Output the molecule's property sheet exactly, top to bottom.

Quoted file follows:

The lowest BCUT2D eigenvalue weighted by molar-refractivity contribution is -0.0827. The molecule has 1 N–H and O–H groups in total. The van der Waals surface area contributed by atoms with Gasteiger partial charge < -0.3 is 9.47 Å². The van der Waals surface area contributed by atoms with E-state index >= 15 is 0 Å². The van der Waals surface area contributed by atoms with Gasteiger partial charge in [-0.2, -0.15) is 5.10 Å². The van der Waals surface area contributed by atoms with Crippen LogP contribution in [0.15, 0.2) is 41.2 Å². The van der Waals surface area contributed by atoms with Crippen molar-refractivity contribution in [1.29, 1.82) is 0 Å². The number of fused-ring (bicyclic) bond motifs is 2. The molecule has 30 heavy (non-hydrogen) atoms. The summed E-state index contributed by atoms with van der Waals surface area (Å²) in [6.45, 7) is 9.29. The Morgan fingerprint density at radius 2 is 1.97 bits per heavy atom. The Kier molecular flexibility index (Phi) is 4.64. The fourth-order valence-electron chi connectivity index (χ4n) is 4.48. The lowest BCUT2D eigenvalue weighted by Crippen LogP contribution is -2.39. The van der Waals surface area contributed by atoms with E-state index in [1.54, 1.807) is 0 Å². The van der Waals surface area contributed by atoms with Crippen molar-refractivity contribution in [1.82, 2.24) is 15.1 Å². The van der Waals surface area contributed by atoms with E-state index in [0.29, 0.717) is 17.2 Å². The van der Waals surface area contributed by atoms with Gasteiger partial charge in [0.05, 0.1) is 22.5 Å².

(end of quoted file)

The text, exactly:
The lowest BCUT2D eigenvalue weighted by molar-refractivity contribution is -0.0827. The molecule has 1 N–H and O–H groups in total. The van der Waals surface area contributed by atoms with Gasteiger partial charge < -0.3 is 9.47 Å². The van der Waals surface area contributed by atoms with E-state index >= 15 is 0 Å². The van der Waals surface area contributed by atoms with Gasteiger partial charge in [-0.2, -0.15) is 5.10 Å². The van der Waals surface area contributed by atoms with Crippen LogP contribution in [0.15, 0.2) is 41.2 Å². The van der Waals surface area contributed by atoms with Crippen molar-refractivity contribution in [1.29, 1.82) is 0 Å². The number of fused-ring (bicyclic) bond motifs is 2. The molecule has 30 heavy (non-hydrogen) atoms. The summed E-state index contributed by atoms with van der Waals surface area (Å²) in [6.45, 7) is 9.29. The Morgan fingerprint density at radius 2 is 1.97 bits per heavy atom. The Kier molecular flexibility index (Phi) is 4.64. The fourth-order valence-electron chi connectivity index (χ4n) is 4.48. The lowest BCUT2D eigenvalue weighted by Crippen LogP contribution is -2.39. The van der Waals surface area contributed by atoms with E-state index in [1.54, 1.807) is 0 Å². The van der Waals surface area contributed by atoms with Crippen molar-refractivity contribution in [1.82, 2.24) is 15.1 Å². The van der Waals surface area contributed by atoms with E-state index in [0.29, 0.717) is 17.2 Å². The van der Waals surface area contributed by atoms with Gasteiger partial charge in [0.05, 0.1) is 22.5 Å².